Another area of concern is the adhesiveness of the filament. Any filament/resin or any other material needs to have proper contact with the bed to stick firmly to it.
A common method to test the right amount is to lightly brush over the first layer of your print. If the layer moves around on contact, the adhesiveness is not up to the mark, and it can be rectified by slightly raising the bed.
The viscosity of the filament is also a factor that plays a significant role here. Laying a slightly thicker first layer is the recommended method for ensuring proper distancing between the nozzle and the bed.
Increasing the rate of flow for the first layer can also help, as a good amount of extruded filament sets up the adhesion rate nicely.
Last, the piece of paper that we use should also be kept in mind. It should not be too large, too small, too thick, or too thin. The industry standard is similar to a sticky note, and actual sticky notes are found to work impeccably as well.
How Often Should You Level Your Print Bed?
It is too complex a question to have just a solitary answer. The frequency of the need to level a printer bed depends mostly upon the usage of the printer.
Signs of unevenness in the surface appear only after regular usage, and only then can one begin to address this issue.
On average, most users have to re-calibrate their beds every 10 odd prints.
Some prefer time-bound operations, manually leveling their beds every couple of weeks.
In our opinion, both methods work in their own way. While leveling becomes an absolute necessity in case the bed becomes uneven, a fortnightly calibration won’t harm a user’s cause either, ensuring a top-notch leveled bed for every print.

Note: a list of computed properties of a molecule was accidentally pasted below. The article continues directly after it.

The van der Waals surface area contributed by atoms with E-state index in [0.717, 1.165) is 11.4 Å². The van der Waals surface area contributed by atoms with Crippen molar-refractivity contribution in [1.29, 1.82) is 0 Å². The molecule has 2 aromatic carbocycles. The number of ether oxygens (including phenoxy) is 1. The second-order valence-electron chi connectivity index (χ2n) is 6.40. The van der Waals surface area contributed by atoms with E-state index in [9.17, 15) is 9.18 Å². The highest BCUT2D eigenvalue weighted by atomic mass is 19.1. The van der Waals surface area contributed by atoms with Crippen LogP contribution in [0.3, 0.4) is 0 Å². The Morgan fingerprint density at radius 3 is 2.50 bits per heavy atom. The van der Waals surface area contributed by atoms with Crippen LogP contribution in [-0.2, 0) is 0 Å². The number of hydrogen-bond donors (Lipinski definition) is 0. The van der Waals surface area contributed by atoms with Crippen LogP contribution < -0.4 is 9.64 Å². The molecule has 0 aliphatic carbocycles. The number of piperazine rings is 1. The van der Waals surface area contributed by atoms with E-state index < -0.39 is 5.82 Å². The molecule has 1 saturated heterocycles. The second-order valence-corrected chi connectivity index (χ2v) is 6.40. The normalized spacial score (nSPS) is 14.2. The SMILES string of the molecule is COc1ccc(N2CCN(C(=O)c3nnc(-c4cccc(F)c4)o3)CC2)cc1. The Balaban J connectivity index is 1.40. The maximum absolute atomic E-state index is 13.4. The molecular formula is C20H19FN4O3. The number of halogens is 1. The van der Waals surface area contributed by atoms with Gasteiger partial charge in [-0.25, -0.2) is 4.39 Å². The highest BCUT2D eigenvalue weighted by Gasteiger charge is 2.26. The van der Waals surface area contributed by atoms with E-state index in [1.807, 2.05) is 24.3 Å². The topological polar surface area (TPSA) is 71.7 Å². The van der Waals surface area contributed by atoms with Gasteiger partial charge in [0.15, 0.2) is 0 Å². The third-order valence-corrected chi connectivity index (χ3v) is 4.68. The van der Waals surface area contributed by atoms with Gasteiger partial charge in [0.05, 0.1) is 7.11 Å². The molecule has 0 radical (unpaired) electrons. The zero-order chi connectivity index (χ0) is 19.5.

Hobbyists, amateurs, and professionals all agree that 3D printing is an amazing pursuit. The sheer joy of watching your design come alive in (almost) is a feeling that mere words cannot describe.
However, the disappointment met with a print gone wrong due to trivial faults like a simple uneven bed can bring a lot of buzzes down.
Therefore, it is always advised to check and double-check the surface of your printer’s bed before you start printing.
If it is even, no problem.
If it is not, you can follow the easy guidelines mentioned above and ensure that you get quality prints, always and every time.
A final word of caution. It is next to impossible to get a perfectly level bed. All beds have their share of slightly high and low spots and similar trifles.
However, like in life, we have to persevere to keep striding as close towards perfection as we can. And in the end, that is all that matters.